Broadcasters are required to measure quality in sample of programs from three genres: news, entertainment and chat shows. The dimensions of quality to be measured are:
- The average speed of captioning
- The time-lag (or latency) between the audio and captions appearing
- The number and type of errors
Ofcom chose the NER Model as the one that broadcasters should use to measure caption quality. Developed by Pablo Romero-Fresco and Juan Martinez of Roehampton University, the model is specifically designed for live captioning, and divides errors into three categories: serious, standard and minor. Captions which achieve 98% accuracy or higher using the model are considered to be of acceptable quality. For Ofcom’s measurement exercise, the results obtained by the broadcasters using the model are checked by a team from Roehampton University.
The main results from Measuring live subtitling quality: Results from the first sampling exercise (which looked at samples of programs from October-November 2013) are as follows:
- Accuracy for news programs was generally higher than 98%, however it was often significantly lower for chat shows.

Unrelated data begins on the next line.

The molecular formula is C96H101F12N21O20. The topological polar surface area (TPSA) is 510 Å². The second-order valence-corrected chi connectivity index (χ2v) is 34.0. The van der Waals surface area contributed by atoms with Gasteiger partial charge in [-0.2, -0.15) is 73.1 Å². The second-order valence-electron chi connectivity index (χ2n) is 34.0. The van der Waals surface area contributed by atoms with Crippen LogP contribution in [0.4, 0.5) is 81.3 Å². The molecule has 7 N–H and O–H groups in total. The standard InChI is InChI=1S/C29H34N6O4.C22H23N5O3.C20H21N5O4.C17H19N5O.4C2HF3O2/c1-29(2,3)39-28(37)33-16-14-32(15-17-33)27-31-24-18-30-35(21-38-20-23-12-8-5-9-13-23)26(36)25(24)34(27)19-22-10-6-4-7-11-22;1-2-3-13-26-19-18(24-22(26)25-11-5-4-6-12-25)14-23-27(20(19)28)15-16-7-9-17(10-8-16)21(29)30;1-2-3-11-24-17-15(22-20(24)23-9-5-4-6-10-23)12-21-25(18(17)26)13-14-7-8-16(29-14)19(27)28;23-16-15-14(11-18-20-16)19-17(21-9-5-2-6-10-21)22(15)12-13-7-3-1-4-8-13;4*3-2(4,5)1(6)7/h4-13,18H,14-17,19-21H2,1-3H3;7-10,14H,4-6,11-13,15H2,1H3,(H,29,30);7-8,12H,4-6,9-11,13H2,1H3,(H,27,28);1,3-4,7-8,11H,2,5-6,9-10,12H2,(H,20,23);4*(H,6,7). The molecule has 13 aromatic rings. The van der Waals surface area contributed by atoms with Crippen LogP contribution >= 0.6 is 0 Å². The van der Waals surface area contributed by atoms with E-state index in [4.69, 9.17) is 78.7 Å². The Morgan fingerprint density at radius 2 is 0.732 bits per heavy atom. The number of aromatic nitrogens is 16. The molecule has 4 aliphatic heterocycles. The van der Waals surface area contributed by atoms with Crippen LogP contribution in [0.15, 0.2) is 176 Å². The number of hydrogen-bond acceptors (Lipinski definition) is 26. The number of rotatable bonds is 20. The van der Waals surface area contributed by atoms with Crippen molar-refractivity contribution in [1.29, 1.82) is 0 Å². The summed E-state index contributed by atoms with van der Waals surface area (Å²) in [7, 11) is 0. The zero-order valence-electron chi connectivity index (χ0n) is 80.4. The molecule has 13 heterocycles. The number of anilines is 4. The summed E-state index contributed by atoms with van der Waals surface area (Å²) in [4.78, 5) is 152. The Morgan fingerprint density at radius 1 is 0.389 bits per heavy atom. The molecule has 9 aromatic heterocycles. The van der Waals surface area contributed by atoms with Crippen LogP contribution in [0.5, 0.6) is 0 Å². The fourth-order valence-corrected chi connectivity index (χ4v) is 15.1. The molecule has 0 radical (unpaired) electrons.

- The average time lag for captions was 5.6 seconds, which is higher than Ofcom’s recommended target of 3 second, but could go as high 24 seconds.
- The average speed of captions was generally within Ofcom’s guideline of 160–180 words per minute.
Ofcom has also encouraged broadcasters to use block captions as much as possible, especially when programs which have been captioned live are repeated. (Block captions appear as one or two lines of text, rather than one word at a time, and are much easier for viewers to read). The report found that all the major networks – the BBC, ITV, Channel 4, Channel 5 and Sky – are willing to use block captions when possible, and in many cases are already doing so.
The findings of Ofcom’s first quality exercise support the recommendations made in Media Access Australia’s white paper, Caption quality: International approaches to standards and measurement, which was released in March 2013. The white paper examined various models which have been developed to measure caption quality, and identified the NER Model as a potentially promising one, although more testing of it needed to be done. It also advocated the use of block captions whenever possible.
“This Ofcom report is hugely encouraging,” said Media Access Australia’s Project Manager for television and author of the white paper, Chris Mikul. “There has been endless argument around the world about whether it’s feasible or practical to measure the quality of live captioning in a meaningful way. This shows that the NER model is a robust one, and 98% accuracy is a reasonable target for broadcasters to aim for. Ofcom should be applauded for launching such a useful initiative, and its report is essential reading for anyone interested in the subject of caption quality.”
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